The Department of Justice (DOJ) is warning states not to attempt to weaken voting power among minority communities ahead of redistricting. The guidance comes as states begin to draw congressional and state legislative districts.
“Discriminatory redistricting schemes or election practices threaten that fundamental right and are illegal,” Attorney General Merrick Garland said in a statement. “The guidance issued today makes clear that jurisdictions must abide by federal laws when redrawing their legislative maps and that the Justice Department will vigilantly assess jurisdictions’ compliance with those laws during the redistricting cycle.”
The DOJ guidance issued emphasizes “one person, one vote” and will pursue legal action against jurisdictions that “minimizes or cancels out the voting strength” of certain communities, especially those of color.
“We’re hopeful that this guidance will give jurisdictions the ability to understand their obligations so that they comply with those obligations without any need for additional enforcement by the Department of Justice,” an administration official said.
In 2013, Section 5 of the Voting Rights Act, which gave the DOJ the right to pre-clear maps in states with a history of racial discrimination, was gutted by the Supreme Court in Shelby v. Holder. This will be the first redistricting since that ruling.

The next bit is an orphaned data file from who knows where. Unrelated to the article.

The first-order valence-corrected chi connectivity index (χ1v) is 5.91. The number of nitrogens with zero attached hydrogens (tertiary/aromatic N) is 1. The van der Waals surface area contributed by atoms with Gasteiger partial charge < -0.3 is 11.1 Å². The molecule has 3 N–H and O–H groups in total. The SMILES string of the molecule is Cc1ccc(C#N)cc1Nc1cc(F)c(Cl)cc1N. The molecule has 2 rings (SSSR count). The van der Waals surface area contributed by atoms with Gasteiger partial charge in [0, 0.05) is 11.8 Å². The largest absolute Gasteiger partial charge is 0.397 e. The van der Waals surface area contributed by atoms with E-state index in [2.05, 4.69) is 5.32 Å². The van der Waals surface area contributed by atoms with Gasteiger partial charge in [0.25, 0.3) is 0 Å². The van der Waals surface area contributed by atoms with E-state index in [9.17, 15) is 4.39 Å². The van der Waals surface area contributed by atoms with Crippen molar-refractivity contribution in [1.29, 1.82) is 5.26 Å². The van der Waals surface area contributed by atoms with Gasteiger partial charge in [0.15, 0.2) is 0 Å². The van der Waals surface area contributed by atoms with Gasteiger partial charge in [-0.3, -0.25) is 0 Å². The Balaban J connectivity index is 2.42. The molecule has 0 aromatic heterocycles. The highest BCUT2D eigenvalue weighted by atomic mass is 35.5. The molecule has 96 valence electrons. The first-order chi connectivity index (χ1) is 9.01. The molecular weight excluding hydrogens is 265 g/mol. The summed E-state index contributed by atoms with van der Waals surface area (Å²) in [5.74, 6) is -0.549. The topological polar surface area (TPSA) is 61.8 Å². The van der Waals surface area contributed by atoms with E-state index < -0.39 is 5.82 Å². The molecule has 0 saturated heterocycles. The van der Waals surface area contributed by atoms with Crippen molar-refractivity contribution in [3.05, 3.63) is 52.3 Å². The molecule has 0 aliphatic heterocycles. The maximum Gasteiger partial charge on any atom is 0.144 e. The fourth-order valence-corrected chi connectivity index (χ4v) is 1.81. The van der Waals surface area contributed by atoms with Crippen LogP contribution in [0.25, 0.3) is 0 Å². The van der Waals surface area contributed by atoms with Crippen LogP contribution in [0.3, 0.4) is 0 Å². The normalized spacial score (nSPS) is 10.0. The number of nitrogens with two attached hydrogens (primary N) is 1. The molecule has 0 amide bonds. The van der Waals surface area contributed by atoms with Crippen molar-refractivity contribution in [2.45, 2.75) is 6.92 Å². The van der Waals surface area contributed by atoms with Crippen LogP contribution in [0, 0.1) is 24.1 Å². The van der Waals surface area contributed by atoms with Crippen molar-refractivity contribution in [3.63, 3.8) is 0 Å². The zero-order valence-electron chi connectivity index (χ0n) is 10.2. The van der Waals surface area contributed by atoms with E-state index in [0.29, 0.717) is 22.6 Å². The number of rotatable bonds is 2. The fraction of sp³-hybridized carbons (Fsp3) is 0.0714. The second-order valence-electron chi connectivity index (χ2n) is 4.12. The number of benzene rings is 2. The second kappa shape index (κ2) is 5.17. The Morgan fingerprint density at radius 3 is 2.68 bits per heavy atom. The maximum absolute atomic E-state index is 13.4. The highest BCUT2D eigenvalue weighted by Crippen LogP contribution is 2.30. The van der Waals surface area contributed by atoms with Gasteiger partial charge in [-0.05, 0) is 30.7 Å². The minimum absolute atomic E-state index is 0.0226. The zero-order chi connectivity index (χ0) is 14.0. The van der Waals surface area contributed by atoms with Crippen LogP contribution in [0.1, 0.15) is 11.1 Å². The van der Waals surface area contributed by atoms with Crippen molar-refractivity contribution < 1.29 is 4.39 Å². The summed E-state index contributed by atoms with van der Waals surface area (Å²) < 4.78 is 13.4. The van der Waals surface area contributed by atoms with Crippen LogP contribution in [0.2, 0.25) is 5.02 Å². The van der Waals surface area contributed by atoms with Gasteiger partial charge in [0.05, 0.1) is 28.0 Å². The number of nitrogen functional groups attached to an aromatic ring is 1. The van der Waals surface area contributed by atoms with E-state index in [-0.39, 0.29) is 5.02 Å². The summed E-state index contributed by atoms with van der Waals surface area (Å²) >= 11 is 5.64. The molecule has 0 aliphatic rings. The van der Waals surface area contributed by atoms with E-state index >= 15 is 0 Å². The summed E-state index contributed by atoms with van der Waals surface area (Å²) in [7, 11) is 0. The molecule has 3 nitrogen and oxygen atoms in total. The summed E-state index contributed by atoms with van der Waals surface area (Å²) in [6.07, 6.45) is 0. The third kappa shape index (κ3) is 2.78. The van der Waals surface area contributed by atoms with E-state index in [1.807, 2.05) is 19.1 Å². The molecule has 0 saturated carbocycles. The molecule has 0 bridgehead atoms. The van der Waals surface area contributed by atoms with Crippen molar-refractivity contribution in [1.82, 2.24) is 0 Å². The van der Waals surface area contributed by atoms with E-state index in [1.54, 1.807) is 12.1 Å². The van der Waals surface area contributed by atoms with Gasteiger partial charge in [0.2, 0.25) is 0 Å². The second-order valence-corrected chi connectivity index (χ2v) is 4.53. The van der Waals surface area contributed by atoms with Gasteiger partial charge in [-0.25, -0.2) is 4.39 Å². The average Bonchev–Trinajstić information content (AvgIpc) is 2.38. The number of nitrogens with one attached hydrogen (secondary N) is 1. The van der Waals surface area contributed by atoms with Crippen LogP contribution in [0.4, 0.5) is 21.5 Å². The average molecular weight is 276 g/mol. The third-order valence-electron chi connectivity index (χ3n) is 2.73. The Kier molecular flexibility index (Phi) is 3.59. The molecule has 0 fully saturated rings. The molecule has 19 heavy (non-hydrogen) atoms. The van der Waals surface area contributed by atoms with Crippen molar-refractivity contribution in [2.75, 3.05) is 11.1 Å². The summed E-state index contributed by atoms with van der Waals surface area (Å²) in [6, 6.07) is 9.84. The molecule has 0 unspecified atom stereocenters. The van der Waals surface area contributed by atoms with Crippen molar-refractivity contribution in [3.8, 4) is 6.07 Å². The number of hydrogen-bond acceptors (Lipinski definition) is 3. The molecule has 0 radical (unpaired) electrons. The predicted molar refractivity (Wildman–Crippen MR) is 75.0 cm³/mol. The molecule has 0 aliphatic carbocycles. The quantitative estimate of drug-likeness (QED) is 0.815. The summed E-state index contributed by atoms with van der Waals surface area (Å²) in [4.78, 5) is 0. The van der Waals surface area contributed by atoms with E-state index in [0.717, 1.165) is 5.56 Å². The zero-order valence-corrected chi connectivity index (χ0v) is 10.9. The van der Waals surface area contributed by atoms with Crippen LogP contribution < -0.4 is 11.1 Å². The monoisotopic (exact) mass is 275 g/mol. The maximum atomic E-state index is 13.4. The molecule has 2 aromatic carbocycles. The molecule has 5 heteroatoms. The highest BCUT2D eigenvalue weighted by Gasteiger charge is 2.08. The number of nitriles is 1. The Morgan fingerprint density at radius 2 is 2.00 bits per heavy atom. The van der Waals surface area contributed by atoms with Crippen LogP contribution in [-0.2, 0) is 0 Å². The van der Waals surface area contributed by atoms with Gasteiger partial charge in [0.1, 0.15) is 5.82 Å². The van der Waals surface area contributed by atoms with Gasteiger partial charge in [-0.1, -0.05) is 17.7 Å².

“Our goal this redistricting season is simple: to ensure that new maps for city councils, school boards, county commissions, state legislatures, Congressional house seats and more do not discriminate on the basis of race, color or membership in a protected language minority group,” said Assistant Attorney General Kristen Clarke of the Justice Department’s Civil Rights Division
“…[W]here jurisdictions don’t draw maps that fairly enable all citizens, regardless of race or membership in a language minority, to elect the candidates of their choice — the Justice Department will act,” the DOJ official said.
States have organized districts by breaking up minority groups across districts or packing them into a single district. The agency will also challenge states that draw districts based on the number of inhabitants in their boundaries.
Republican-led states across the country have worked overtime to establish restrictive voting laws. According to the Brennan Center for Justice, eighteen states have passed thirty laws that make the voting process difficult.
Wednesday’s guidance follows Attorney General Garland’s recent commitment to expand the Justice Department’s efforts to safeguard voting rights.